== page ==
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Thursday, April 25, 2019  Spokane, Washington  Est. May 19, 1883
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News >  Washington Voices

Spokane River access ramp sought

Spokane parks officials today will ask the city’s hearing examiner to approve a shoreline permit for a new access ramp for kayaks and small nonmotorized craft along the Centennial Trail at the Division Street Bridge.

A public hearing will be at 9 a.m. today in the Council Briefing Center in the lower level of City Hall.

The city is seeking a shoreline conditional use permit to build the access ramp directly beneath the south end of the bridge, sandwiched between the high water line and the Centennial Trail.

While the river is closed to kayaks and other craft downstream from the Division bridge, it is open above that point. Another access is available at the McKinstry property southwest of Trent Avenue and Hamilton Street.

The proposal for the Division bridge ramp calls for using native basalt rock to shore up erosion along the bank under the bridge.

A small ramp-like path using water permeable paver bricks would be installed next to the Centennial Trail to serve as the staging and launching area.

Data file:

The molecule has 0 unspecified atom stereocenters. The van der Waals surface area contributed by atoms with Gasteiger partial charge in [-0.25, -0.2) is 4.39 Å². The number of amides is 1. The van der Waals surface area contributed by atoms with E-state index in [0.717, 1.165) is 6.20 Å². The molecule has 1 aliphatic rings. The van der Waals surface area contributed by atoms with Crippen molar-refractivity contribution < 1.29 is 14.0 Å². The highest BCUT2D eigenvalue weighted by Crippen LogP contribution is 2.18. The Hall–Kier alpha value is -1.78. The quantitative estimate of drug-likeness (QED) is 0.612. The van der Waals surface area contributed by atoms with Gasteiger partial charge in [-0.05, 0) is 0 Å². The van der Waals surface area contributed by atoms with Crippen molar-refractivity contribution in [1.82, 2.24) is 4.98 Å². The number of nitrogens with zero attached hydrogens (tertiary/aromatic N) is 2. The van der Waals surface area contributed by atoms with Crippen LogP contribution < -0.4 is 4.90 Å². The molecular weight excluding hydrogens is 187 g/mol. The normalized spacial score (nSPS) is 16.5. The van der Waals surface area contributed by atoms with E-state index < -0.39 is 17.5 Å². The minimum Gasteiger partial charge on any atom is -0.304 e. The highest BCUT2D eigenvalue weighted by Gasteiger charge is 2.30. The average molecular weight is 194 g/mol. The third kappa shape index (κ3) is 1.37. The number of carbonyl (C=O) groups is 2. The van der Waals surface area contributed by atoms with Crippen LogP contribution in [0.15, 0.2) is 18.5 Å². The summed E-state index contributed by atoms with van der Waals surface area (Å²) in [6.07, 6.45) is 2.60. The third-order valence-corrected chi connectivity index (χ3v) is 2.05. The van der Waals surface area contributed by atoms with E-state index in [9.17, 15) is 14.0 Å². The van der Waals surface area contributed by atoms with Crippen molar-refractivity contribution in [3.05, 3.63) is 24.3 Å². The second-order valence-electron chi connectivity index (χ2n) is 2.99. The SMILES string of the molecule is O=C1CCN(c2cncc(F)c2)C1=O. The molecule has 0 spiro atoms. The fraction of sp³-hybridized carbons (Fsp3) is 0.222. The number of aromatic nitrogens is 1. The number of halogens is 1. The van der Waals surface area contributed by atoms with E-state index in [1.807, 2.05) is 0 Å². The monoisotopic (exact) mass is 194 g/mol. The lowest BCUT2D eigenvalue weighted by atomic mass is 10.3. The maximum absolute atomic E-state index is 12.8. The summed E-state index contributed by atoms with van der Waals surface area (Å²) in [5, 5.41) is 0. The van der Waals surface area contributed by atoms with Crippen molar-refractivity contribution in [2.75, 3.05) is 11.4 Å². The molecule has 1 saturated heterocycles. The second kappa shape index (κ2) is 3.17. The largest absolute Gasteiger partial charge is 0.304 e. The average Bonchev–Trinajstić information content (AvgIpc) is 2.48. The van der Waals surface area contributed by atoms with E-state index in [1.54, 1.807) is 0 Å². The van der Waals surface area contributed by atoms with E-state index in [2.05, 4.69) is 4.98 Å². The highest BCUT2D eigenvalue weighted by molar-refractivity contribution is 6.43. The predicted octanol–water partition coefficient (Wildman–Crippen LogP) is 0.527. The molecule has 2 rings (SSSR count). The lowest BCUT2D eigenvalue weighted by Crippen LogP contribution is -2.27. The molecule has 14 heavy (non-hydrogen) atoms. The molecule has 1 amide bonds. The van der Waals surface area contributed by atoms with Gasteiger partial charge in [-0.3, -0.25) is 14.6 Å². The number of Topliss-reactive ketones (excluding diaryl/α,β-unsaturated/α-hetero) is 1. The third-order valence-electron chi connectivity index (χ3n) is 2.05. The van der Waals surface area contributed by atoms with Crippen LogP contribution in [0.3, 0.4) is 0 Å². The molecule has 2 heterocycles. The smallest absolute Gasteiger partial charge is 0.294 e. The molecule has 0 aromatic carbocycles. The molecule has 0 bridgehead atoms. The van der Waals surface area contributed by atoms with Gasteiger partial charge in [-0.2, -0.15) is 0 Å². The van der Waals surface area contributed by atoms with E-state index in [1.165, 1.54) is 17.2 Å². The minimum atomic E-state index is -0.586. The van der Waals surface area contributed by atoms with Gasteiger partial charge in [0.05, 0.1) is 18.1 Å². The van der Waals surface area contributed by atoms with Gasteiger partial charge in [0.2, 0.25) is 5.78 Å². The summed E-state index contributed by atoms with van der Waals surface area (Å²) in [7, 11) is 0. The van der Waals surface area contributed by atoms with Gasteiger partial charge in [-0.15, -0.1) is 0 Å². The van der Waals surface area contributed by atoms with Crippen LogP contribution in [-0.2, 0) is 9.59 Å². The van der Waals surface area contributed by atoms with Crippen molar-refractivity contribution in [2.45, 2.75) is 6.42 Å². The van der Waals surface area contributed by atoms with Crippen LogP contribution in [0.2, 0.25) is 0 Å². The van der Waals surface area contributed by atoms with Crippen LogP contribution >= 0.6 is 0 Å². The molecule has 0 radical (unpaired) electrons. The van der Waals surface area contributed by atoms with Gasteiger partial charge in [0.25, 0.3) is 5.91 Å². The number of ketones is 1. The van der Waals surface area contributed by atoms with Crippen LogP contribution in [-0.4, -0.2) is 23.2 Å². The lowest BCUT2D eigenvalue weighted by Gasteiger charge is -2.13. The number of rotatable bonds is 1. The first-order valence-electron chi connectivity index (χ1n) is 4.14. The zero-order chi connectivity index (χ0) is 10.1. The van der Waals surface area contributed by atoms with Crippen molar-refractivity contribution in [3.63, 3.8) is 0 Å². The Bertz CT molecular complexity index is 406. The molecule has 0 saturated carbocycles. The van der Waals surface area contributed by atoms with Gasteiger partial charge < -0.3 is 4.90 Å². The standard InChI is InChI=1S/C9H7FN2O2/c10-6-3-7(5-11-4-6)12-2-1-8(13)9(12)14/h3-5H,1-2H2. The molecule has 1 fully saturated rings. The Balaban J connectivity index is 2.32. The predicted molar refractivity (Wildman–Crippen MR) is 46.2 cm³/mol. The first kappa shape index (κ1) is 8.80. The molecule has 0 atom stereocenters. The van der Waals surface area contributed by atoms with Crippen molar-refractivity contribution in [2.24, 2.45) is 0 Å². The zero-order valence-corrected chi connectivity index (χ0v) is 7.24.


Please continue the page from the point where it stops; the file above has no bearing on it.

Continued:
The proposal is consistent with the city’s overall shoreline plan, which calls for improved public access, city officials said in their application.

River users were concerned in 2013 that expansion of the Spokane Convention Center would seal off access to the area, which had been used as an informal small craft launch and takeout for years.

Now, the Convention Center design includes a drop-off roundabout within the sprawling structure that can be used by kayakers to get their craft to the shoreline.

Among users of the ramp could be Gonzaga University students through their campus programs.

Garrett Jones, landscape architect for Spokane parks, said that Convention Center project is contributing $47,000 to the improvements.

Rita Santillanes, a member of the Spokane Public Facilities District board, which runs the Convention Center, said that she supports having small craft access.

“It’s great for tourism,” she said.

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